Nora Clark is a children's book writer whose life is at a crossroads. After moving back into the house she inherited from her grandmother, Nora comes to grips with the traumatic memories ... See full summary »
Portrait of the artist as a young man. In spring, 1965, Bob Dylan, 23, a pixyish troubador, spends three weeks in England. Pennebaker's camera follows him from airport to hall, from hotel room to public house, from conversation to concert. Joan Baez and Donovan, among others, are on hand. It's the period when Dylan is shifting from acoustic to electric, a transition that not all fans, including Baez, applaud. From the opening sequence of Dylan holding up words to the soundtrack's "Subterranean Homesick Blues," Dylan is playful and enigmatic. Written by
Several scenes in "Don't Look Back" were parodied, shot for shot, in Tim Robbins' film "Bob Roberts". These include the "Wife of the Sheriff of Nottingham" scene, and the segment in which Joan Baez is singing "Percy's Song" while Dylan composes on a typewriter in the background. In "Bob Roberts", Tim Robbin's is updating his investment portfolio on his computer while his lover sings about "Marching For Ourselves". Other unmistakable references include the "Subterranean Homesick Blues" parody and the motorcycle "accident". See more »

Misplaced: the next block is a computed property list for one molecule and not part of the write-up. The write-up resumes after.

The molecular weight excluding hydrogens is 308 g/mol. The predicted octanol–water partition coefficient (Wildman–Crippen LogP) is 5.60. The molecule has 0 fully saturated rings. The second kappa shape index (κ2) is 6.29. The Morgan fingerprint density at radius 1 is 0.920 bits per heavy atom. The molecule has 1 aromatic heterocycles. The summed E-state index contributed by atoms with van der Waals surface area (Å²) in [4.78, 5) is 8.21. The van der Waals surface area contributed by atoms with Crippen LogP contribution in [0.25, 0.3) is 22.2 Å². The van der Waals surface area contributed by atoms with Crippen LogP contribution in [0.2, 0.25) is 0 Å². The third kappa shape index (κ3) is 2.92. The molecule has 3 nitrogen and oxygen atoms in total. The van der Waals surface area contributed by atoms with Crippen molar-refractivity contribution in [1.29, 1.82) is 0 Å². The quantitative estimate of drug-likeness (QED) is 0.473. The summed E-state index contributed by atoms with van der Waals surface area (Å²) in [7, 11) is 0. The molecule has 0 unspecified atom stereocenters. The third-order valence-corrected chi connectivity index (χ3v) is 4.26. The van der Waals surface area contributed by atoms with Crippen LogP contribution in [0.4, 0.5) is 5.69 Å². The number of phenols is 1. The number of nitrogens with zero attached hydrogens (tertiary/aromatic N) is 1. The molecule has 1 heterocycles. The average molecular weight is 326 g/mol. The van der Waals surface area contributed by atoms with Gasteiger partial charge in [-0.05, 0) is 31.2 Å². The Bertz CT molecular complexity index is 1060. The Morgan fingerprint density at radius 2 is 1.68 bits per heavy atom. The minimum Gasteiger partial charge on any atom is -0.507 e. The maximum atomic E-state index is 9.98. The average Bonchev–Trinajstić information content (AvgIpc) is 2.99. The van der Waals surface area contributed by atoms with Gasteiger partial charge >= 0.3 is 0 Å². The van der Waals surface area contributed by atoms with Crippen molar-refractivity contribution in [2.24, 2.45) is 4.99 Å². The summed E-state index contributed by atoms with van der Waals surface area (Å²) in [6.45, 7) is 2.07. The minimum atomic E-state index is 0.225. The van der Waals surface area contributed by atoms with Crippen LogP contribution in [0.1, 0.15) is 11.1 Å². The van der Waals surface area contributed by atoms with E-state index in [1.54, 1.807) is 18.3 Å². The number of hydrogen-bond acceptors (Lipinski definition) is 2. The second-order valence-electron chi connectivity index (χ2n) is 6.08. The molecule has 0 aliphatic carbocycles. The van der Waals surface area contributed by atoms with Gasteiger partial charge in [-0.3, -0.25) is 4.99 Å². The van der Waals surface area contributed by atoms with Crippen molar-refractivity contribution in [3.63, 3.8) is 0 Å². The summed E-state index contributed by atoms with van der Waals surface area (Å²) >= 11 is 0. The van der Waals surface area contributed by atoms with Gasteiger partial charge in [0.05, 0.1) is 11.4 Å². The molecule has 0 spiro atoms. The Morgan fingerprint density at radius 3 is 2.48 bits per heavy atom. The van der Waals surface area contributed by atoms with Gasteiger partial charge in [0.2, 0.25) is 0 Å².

It is my understanding this is one of the first, and in my opinion easily one of the best rock-umentaries ever made. This film is about, possibly the most brilliant and enigmatic pop icon in the last 100 years, during one of the bravest and most dynamic phases of his career. An absolutely wonderful film. I understand that every frame needed Dylan's approval before being released. I applaud him too, as this is not the most flattering portrayal I've ever seen. Actually at times he comes off as a genuine jerk, and I am a monstrous (bordering on irrational) Dylan fan. This is an honest look at a brilliant man, without descending into simple glorification or spin-doctoring. The film has the same sort of "this is how it is, take it or leave it" sensibility that I find Dylan to exemplify. An unrefined gem about an unrefined gem.
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